The Agony of Peter Rodger, a Dad Whose Son Became a Mass Killer


Elliot Rodger's Rage Began Long Before Santa Barbara Shooting

Elliot had had problems, "but they weren't things that I would consider overly worrisome -- or that he would ever be a threat to himself or he would be a threat to other people," his father said. Like a lot of kids, he wanted to be part of the cool crowd but had trouble fitting in. His parents moved him from school to school, trying to find a place where Elliot could succeed.

His father said he had very few friends in elementary school. He was quiet and shy. He also had "a certain OCD" about him, always putting his plate in the same place at the dinner table, always wearing the same clothes. There was a suggestion that Elliot might have had Asperger's syndrome, though he was never formally diagnosed.

Elliot said in his journal that his rage began to build even as a youngster as the son of a Hollywood insider with a front row seat to the entertainment industry's most powerful and glamorous.

PHOTO: Investigators examine the car driven by Elliot Rodgers on May 24, 2014, the day after his killing spree in Isla Vista, Calif.
Robyn Beck/AFP/Getty Images
PHOTO: Investigators examine the car driven by Elliot Rodgers on May 24, 2014, the day after his killing spree in Isla Vista, Calif.

"My little 9-year-old self realized that there were hierarchies, that some people were better than others. Jealousy and envy…those are two feelings that would dominate my entire life and bring me immense pain," Elliot wrote.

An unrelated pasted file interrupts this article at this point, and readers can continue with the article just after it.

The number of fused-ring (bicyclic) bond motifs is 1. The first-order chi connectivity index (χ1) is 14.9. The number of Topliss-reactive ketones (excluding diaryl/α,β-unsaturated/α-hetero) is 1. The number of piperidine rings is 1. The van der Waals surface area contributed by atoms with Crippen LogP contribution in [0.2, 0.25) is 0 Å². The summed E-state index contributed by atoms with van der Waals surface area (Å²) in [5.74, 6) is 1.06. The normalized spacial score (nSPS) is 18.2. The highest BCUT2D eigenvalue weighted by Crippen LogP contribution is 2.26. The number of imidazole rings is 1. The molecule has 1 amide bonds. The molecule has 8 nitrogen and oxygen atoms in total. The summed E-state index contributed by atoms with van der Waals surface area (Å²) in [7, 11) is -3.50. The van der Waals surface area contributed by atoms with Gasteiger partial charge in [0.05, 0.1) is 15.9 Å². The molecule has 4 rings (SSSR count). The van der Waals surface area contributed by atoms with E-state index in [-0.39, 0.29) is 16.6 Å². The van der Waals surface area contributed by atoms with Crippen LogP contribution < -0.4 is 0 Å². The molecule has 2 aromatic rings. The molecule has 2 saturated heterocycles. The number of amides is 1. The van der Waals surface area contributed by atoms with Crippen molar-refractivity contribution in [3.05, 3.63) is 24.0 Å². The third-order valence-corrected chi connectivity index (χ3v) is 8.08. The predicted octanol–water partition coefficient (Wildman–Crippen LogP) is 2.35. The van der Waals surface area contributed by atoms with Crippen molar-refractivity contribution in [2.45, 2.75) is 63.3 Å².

But Elliot hid that pain well, his father claims.

"If he were sitting here right now, you would think, 'What a polite boy he was,'" Peter Rodger said. "But yet, he had this thing going on inside of him."

Peter Rodger said he never had an inkling that his son harbored a lethal rage inside him.

"There's no way I thought that this boy could hurt a flea. He'd never, ever been violent or showed any violent tendencies ever, ever," he said.

"I think that his mind was taken over by a disease," his father has concluded.

"This is the horror story… when you have somebody who on the outside is one thing, and on the inside is something completely different. And you don't see it." Peter Rodger

The lonely young boy had become an introverted teenager. By the age of 13, Elliot had walled himself into the fictional cyberworld of "World of Warcraft." His constant companions were the heroes and villains of the online fantasy game.

In high school, Elliot was bullied, though his father said Elliot would never talk about it with him. There were incidents when food was thrown at him, incidents when he was pushed into lockers. "I was an innocent, scared little boy trapped in a jungle full of malicious predators, and I was shown no mercy," he later wrote in his diary.

He would leave two high schools before landing at the tiny 100-student Independence High.

For all the things that Elliot had — the Black BMW, the designer sunglasses — there was one thing that always eluded him: a girlfriend. And that became his obsession until the very end. "I mean look at me, I'm gorgeous. But you girls don't see it. I don't understand why you're so repulsed by me," Elliot stated in his retribution video before his killing spree.

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